And then we set, let’s be very clear, even though we reset the dividend, we offer a progressive dividend. And even though we have set the dividend lower, we are also looking at what this means for the future. So at this point in time, I think, we can say with confidence, not only how we go forward in terms of the direction, but also what it means for the payouts that we can give to shareholders. And if you have a progressive dividend, you better have a progressive dividend. And that is what we are confirming today.

On the carbon neutrality, yes, indeed, first of all, thank you very much for stepping into our GOAL program, which indeed means in the UK that we will offset the carbon emissions of your car. But indeed also increasingly we see this taking up in other parts of our business, not only countries, it’s very successfully launched by the way in Germany, and Austria, and Switzerland, and we are doing it also in Canada next month, but indeed also in L&G.

And we have, I think, by now, sold six cargoes carbon neutral and we combined that with our Nature Based Solutions portfolio that we have and customers want it. And that is another reason why we have confidence that there is money to be made in the energy transition also in the more traditional parts of our business. Thanks for that first opening question.

Anna can I have the next question, please.


Thank you. The next question comes from Thomas Adolff from Crédit Suisse. Please go ahead.

Thomas Adolff

Good afternoon Dan and Jessica. Two questions from me as well. Just firstly, on when your net debt target, what is so magical about this $65 billion? Does it allow you to keep a AA in a reasonable oil price environment and then linked to that, the new distribution policy is the idea also to keep the cash dividend burdens mostly unchanged as the buyback is playing an increasingly important role?

And secondly, your comment on LNG, you obviously aren’t already the largest player amongst the publicly listed accompanies. And if we assume LNG demand grows, I’d say 5% annum in the next 10 years, which is obviously slower than the 10% we’ve seen over the period, 2017-2019. And you want to grow in line with the market that essentially means doubling your business because you need 40 million tons of new capacity. You still have about 20 million of expiries. And I was just wondering whether that’s even feasible with the opportunities that you have. Thank you.

Ben van Beurden

Thanks very much Thomas. Let me take the second question, Jessica will take the first one, which by the way, was a question we anticipated. We said we will grow with the market. We see the market for energy grow. We probably are a little bit less sort of conservative in our growth outlook. We’ve been talking about 4% or 3% to 4%, depending a little bit what timeframe you look at every one to participate in that growth. It doesn’t necessarily mean that we match it percent for percent. Within a growing market, you will want to continue to invest.

On the other hand, LNG, a very long date fixed assets. So you want to make sure that the investment decisions you take can stand the test of time. And the test of time in LNG decisions are many decades unlike for instance a deep-water investment. So we will grow with the market, not necessarily matching the market, but we believe indeed this is a good proposition for us to continue to invest in. Jessica on the $65 billion.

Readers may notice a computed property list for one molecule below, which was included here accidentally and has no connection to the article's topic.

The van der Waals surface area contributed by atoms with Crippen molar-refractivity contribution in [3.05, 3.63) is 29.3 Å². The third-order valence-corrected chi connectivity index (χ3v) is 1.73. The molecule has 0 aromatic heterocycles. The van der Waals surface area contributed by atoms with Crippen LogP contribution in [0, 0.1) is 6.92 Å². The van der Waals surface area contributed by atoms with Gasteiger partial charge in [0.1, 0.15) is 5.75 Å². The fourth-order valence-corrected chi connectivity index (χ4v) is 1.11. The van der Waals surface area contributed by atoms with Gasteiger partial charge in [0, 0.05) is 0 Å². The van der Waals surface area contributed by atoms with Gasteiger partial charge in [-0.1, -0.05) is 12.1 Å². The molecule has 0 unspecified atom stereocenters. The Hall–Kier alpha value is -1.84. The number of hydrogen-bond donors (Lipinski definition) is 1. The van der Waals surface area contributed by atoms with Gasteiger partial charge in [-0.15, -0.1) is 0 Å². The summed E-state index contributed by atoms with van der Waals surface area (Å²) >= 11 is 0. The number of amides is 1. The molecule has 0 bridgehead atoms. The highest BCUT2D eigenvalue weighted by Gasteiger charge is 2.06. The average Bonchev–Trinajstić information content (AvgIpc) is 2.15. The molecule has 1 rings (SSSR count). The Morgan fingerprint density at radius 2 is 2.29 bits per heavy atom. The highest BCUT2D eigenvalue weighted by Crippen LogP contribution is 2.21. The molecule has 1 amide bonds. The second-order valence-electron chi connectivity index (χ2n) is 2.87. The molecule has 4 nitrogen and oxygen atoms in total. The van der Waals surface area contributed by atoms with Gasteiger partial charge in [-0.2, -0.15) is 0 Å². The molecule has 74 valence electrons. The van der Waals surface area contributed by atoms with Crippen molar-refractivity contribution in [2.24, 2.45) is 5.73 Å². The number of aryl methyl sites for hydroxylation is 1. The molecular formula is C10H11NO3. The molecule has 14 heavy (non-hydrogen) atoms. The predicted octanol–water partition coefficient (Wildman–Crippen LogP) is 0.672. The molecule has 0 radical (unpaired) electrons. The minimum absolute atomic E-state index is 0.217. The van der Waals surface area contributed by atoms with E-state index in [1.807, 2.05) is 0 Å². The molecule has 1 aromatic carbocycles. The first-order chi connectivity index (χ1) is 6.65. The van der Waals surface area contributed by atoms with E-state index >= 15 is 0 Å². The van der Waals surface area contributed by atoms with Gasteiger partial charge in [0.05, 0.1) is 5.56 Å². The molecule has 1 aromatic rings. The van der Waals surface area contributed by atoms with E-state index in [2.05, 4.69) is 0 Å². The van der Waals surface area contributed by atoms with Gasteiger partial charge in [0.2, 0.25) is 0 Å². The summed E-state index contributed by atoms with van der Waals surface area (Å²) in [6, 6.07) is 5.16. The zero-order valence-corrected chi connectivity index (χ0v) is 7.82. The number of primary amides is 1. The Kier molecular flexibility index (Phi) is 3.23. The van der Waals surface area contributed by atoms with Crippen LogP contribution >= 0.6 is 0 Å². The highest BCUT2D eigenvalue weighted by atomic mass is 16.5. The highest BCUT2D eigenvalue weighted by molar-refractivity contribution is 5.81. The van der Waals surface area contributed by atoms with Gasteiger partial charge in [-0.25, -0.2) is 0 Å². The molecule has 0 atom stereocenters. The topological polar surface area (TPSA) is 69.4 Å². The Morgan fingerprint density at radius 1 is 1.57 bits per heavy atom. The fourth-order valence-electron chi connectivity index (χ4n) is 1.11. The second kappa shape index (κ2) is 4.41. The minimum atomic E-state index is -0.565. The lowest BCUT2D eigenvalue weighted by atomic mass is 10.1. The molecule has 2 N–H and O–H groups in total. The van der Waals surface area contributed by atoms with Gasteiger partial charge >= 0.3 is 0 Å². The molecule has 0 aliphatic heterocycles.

Jessica Uhl

Great. Thanks Thomas for your question. So the $65 billion net debt target is, as you said a threshold number for us to indicate when we’re comfortably within AA metrics. We’ve not changed our position. We’re looking to strengthen our balance sheet that’s been unchanged for the last several years. We found gearing was a little bit messy because there are a number of accounting elements that come into play both on the numerator and the denominators. We wanted to have a more, clear and simple target to communicate with the market. But of course, we look at a variety of metrics and ways of considering our balance sheet. The $65 billion is the threshold number that we think we need to achieve to be comfortably in the AA metrics.

Ben van Beurden

Thanks, Jessica. Thanks Thomas. Can we have the next question, please Anna?


Thank you. The next question comes from Christyan Malek from JPMorgan. Please go ahead.

Christyan Malek

Hi, Ben, and Jessica. First of all, thank you for some positive news flow amidst everything going on. A few questions from me. First on the fixed variable cash return so to speak once the $65 billion net debt threshold is delivered, what will determine how the variable distribution can go up to 20% to 30% of cash flows have filled between buybacks and additional special dividends?

Secondly on capital allocation and CapEx is the $19 billion to $22 billion per annum, primarily oriented to 2021? I assume it is. But as usual is it based on executing on net debt reduction target. But how should we think about allocation priorities and drives of medium-term CapEx beyond that, including potential upward pressure on new energy spend as energy transition accelerates, especially on the lower debt, higher macro conditions?

And the third and final question, apologies, as you’ve identified nine core upstream regions to disposed applications based on full-year 2020 turning upstream production around 2.45 million barrels a day, how much of that volume-based is accounted for by the nine identified core regions? In other words, what proportion of the remaining asset base becomes directly non-core? And what parameters could determine the disposal strategy around those residual positions? Thank you.

Ben van Beurden

Okay. Thanks very much for the question, Christyan. I will take the questions in reverse order and do three and two and just kind of talk about one. So first of all, on the core and lean, so for us core and lean is indeed a very important distinction to make sure that we pay the attention and look after the most important assets with the biggest running room and the most advantageous positions, with indeed the most CapEx and the most attention.